Kia Rio (29 mpg /$11,515) — This Korean automaker is quietly and quickly opening eyes and turning the heads of cost-conscious young families who like a little spice in their sedan. The Kia Rio sedan and Rio5 five-door made an award-winning splash soon after being redesigned in 2006. They were deemed “Most Fun to Drive” by the Wall Street Journal and “Most Wanted” by Edmunds.com. The automaker as well has been honored with “Highest Ranking” awards by J.D. Power’s Initial Quality Study in ’06 and ’07.
Ford Focus (29 mpg / $15,425) — If your sights are set on all-around savings — from the sales lot to the gas station — then your focus might well be zeroed in on this Ford model. With a starting sticker price under $15,000, the Ford Focus also gets great gas mileage with an average of up to 35 mpg in steady freeway driving.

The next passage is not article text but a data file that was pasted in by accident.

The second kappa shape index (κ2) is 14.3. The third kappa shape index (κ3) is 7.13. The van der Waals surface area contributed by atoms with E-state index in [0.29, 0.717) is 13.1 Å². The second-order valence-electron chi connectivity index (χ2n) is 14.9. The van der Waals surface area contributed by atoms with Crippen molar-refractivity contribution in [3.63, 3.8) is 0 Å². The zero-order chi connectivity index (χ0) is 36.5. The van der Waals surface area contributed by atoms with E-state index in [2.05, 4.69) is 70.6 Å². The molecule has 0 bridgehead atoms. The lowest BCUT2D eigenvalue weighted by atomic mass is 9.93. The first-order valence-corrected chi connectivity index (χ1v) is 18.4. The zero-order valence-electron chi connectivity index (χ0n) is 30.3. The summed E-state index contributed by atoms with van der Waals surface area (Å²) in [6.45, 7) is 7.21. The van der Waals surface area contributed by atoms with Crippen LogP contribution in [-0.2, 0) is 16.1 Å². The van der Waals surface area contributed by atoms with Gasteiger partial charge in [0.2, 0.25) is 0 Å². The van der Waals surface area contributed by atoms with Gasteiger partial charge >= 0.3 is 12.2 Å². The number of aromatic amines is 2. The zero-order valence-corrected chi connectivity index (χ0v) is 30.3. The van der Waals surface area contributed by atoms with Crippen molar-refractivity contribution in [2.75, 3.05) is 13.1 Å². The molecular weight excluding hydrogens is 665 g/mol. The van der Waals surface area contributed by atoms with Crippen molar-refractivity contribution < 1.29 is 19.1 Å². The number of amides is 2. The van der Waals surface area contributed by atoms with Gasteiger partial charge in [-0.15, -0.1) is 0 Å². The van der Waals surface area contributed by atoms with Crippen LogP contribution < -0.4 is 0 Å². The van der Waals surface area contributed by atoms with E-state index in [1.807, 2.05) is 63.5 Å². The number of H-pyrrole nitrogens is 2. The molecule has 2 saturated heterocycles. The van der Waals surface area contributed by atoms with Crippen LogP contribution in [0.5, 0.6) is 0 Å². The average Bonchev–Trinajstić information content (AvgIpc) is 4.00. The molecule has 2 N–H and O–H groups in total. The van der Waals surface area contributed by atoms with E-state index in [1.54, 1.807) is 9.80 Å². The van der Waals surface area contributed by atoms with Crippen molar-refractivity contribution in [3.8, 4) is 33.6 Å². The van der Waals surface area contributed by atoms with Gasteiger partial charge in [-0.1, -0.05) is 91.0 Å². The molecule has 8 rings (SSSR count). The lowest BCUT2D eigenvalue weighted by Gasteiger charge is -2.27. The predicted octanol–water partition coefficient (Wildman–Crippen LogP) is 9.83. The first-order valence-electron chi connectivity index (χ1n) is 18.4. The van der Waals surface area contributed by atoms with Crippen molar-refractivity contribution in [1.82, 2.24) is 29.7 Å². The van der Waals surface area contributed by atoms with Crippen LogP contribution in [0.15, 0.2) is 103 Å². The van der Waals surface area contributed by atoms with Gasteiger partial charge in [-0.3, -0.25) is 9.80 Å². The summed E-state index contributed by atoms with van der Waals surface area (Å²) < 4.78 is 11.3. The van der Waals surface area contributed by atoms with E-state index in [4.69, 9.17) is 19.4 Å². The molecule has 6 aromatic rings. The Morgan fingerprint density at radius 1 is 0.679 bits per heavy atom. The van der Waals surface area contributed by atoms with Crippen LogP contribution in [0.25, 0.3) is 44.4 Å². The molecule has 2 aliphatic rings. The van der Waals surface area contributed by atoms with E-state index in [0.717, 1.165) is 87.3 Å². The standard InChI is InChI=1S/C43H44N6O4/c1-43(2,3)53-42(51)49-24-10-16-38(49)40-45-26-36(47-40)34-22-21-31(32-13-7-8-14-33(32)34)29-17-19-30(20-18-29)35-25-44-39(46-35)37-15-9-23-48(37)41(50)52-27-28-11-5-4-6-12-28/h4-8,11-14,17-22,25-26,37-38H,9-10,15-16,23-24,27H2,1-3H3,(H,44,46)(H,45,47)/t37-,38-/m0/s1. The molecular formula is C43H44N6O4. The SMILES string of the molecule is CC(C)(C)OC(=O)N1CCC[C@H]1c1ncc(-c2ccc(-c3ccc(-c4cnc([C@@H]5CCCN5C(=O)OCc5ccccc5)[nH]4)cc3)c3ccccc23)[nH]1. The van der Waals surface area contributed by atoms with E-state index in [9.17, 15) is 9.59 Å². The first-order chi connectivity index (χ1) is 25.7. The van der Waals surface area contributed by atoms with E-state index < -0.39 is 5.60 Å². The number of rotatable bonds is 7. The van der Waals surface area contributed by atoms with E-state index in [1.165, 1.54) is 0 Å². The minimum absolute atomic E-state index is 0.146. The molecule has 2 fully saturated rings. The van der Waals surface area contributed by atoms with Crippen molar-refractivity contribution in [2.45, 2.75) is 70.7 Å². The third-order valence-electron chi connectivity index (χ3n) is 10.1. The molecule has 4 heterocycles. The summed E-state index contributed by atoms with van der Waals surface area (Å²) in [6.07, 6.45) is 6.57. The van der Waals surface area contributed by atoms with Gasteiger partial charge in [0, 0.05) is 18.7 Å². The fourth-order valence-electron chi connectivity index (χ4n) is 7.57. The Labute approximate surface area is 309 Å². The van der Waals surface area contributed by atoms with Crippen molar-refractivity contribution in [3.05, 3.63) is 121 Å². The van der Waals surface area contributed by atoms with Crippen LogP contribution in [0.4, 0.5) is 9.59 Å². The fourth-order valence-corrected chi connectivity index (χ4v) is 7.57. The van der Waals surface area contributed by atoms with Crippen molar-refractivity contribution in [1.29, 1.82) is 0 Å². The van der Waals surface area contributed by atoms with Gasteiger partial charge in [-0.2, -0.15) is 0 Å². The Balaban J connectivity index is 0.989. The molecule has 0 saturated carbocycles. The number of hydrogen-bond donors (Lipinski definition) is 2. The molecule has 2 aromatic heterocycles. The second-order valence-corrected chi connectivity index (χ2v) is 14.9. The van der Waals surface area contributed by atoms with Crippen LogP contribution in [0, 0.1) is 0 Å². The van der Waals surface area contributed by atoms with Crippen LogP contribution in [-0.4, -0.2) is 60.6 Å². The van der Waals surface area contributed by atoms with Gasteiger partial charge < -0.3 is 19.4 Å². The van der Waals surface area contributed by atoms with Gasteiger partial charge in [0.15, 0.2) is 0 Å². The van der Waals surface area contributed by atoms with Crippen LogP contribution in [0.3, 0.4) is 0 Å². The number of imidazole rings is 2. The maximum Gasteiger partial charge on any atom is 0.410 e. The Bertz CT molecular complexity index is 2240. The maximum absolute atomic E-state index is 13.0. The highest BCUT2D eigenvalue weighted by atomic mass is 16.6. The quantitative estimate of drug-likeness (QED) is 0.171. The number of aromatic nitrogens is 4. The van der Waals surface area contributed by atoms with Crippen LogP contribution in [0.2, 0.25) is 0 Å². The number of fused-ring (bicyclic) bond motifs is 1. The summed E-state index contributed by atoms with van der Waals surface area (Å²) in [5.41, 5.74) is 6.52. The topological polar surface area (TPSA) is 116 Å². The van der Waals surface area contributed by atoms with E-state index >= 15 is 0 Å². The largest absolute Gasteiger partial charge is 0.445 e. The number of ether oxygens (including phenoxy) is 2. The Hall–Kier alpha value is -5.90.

For hands-free cell phone use — now the law in many states — the Focus offers Ford’s new Sync system that was developed with Microsoft and offers voice-activated phone and media connectivity for everyone in the car.
Varlela was less than thrilled at the lack of head restraints in the back seats of the Focus.
“Children in backless boosters and teenagers (not to mention adults) would probably experience some serious head whipping if the car were hit from behind,” she reports. “I was really in a quandary with my very tall but very light 8-year-old — her head was a good foot above the back of the seat when she sat in the booster, but the seat belt cut across her neck without it.”
Toyota Matrix (29 mpg / $15,510) — The second-lowest priced vehicle on our family-friendly green list is also the first wagon — sport wagon, that is. The Matrix and the Pontiac Vibe are basically the same vehicles with different names and exterior appearance, and both deliver good fuel economy for a low starting price.